Many ask: why is pastoralism important in this day and age of industrial agriculture and animal husbandry? Here’s why: India has an estimated 74 million sheep, the third highest population of sheep in the world, managed entirely by pastoral communities. Up to half of India’s 148 million goats, also in the top two or three numbers globally, are managed by pastoralists. Close to 20 percent of Indian dairies are stocked by cow and buffalo breeds developed by pastoral populations. Close to 40 per cent of India’s domesticated animal population (73 of 179 breeds) has been developed by pastoral communities. Extensively managed pastoral livestock populations contribute to the agricultural sector by providing fertilizer to cultivating communities. Pastoralists and their livestock then are major contributors to our agricultural, meat, dairy and leather industries.
It would, however, be unfortunate to view pastoralism solely through a material lens, particularly given the minimalist lives they lead. As has been made clear, pastoralists occupy a wide variety of geographies, their material culture and spiritual outpourings reflective of this diversity. Even today many artisans, photo-makers, poets and creators continue to take inspiration from pastoral cultures.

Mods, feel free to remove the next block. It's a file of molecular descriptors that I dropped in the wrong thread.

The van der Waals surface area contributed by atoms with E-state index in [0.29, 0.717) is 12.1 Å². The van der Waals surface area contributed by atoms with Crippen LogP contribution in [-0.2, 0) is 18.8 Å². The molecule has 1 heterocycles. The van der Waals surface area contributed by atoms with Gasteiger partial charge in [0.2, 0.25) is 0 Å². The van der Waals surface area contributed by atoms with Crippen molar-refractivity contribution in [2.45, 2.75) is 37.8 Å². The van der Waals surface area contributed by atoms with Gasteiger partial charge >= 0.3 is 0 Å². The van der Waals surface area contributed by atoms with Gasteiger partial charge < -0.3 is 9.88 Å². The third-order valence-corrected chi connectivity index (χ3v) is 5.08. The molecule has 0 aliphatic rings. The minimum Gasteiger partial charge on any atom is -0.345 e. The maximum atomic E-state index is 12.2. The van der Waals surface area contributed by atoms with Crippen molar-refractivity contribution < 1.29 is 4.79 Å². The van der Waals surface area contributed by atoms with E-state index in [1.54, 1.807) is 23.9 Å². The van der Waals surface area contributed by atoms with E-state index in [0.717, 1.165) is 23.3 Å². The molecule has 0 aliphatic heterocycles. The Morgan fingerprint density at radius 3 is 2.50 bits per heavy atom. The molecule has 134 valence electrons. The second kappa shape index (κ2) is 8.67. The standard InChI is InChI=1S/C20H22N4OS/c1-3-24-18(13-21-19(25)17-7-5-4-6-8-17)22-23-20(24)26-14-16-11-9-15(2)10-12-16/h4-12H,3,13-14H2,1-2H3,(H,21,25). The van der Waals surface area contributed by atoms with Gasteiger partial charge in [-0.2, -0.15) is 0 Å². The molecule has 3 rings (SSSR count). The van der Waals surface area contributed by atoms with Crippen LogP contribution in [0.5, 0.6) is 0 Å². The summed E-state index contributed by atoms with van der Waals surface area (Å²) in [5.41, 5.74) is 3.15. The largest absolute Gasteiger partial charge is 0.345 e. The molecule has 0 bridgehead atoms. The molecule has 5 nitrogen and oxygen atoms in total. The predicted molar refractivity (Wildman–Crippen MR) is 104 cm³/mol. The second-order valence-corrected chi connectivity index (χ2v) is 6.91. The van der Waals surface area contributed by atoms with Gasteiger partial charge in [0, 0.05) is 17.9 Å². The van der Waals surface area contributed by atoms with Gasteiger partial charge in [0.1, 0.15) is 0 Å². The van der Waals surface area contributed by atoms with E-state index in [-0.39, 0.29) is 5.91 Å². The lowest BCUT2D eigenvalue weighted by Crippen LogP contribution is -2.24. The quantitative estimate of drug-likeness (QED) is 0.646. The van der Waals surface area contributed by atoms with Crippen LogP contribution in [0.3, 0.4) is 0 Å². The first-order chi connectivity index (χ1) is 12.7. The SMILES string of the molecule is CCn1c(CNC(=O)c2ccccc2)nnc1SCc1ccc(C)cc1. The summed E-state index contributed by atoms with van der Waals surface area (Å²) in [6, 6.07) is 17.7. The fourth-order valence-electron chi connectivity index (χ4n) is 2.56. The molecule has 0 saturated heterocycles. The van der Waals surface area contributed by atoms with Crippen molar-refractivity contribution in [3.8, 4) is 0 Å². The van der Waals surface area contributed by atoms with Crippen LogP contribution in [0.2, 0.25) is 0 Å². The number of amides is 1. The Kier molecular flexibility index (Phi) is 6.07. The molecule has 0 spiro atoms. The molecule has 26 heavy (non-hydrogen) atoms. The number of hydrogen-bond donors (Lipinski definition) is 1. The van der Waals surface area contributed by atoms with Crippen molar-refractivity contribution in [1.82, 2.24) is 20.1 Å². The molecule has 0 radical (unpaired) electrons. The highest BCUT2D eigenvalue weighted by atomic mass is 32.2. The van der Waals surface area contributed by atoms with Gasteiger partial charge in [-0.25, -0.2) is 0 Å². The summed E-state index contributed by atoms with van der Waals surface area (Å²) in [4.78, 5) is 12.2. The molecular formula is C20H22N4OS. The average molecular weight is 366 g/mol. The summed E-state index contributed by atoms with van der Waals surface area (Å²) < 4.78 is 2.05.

Pastoral communities also contribute to biological diversity, a realization that has been widely panned within mainstream conservation circles. The reality is that pastoralists have been grazing certain landscapes for decades, if not centuries, and the rich biological diversity we associate with these landscapes – in the Himalayas, western India and the Deccan – is almost certainly linked to, if not derived from, this history. Overgrazing IS a concern, but so too is under-grazing. Blanket decisions to curtail grazing in these landscapes will likely have myriad consequences, and few of these are well understood.